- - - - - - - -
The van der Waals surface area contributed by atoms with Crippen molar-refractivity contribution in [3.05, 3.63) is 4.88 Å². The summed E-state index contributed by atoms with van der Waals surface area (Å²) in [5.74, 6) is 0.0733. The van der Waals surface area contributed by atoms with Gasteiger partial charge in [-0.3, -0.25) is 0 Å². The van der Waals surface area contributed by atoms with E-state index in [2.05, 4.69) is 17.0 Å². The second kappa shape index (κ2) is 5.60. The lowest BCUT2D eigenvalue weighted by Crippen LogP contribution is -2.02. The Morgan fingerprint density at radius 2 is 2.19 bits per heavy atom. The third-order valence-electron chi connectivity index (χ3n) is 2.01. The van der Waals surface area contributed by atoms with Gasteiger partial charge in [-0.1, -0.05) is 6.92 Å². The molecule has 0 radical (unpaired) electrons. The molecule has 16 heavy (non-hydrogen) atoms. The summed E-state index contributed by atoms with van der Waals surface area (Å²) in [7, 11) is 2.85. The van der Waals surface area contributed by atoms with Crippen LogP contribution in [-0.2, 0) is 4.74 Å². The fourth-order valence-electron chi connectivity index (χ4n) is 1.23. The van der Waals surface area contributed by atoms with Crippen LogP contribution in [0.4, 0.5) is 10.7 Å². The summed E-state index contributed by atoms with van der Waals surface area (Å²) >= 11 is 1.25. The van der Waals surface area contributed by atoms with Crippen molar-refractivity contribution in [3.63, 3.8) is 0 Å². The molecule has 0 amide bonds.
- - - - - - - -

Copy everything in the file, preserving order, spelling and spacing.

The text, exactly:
The van der Waals surface area contributed by atoms with Crippen molar-refractivity contribution in [3.05, 3.63) is 4.88 Å². The summed E-state index contributed by atoms with van der Waals surface area (Å²) in [5.74, 6) is 0.0733. The van der Waals surface area contributed by atoms with Gasteiger partial charge in [-0.3, -0.25) is 0 Å². The van der Waals surface area contributed by atoms with E-state index in [2.05, 4.69) is 17.0 Å². The second kappa shape index (κ2) is 5.60. The lowest BCUT2D eigenvalue weighted by Crippen LogP contribution is -2.02. The Morgan fingerprint density at radius 2 is 2.19 bits per heavy atom. The third-order valence-electron chi connectivity index (χ3n) is 2.01. The van der Waals surface area contributed by atoms with Gasteiger partial charge in [-0.1, -0.05) is 6.92 Å². The molecule has 0 radical (unpaired) electrons. The molecule has 16 heavy (non-hydrogen) atoms. The summed E-state index contributed by atoms with van der Waals surface area (Å²) in [7, 11) is 2.85. The van der Waals surface area contributed by atoms with Crippen LogP contribution in [-0.2, 0) is 4.74 Å². The fourth-order valence-electron chi connectivity index (χ4n) is 1.23. The van der Waals surface area contributed by atoms with Crippen LogP contribution in [0.4, 0.5) is 10.7 Å². The summed E-state index contributed by atoms with van der Waals surface area (Å²) >= 11 is 1.25. The van der Waals surface area contributed by atoms with Crippen molar-refractivity contribution in [3.63, 3.8) is 0 Å². The molecule has 0 amide bonds.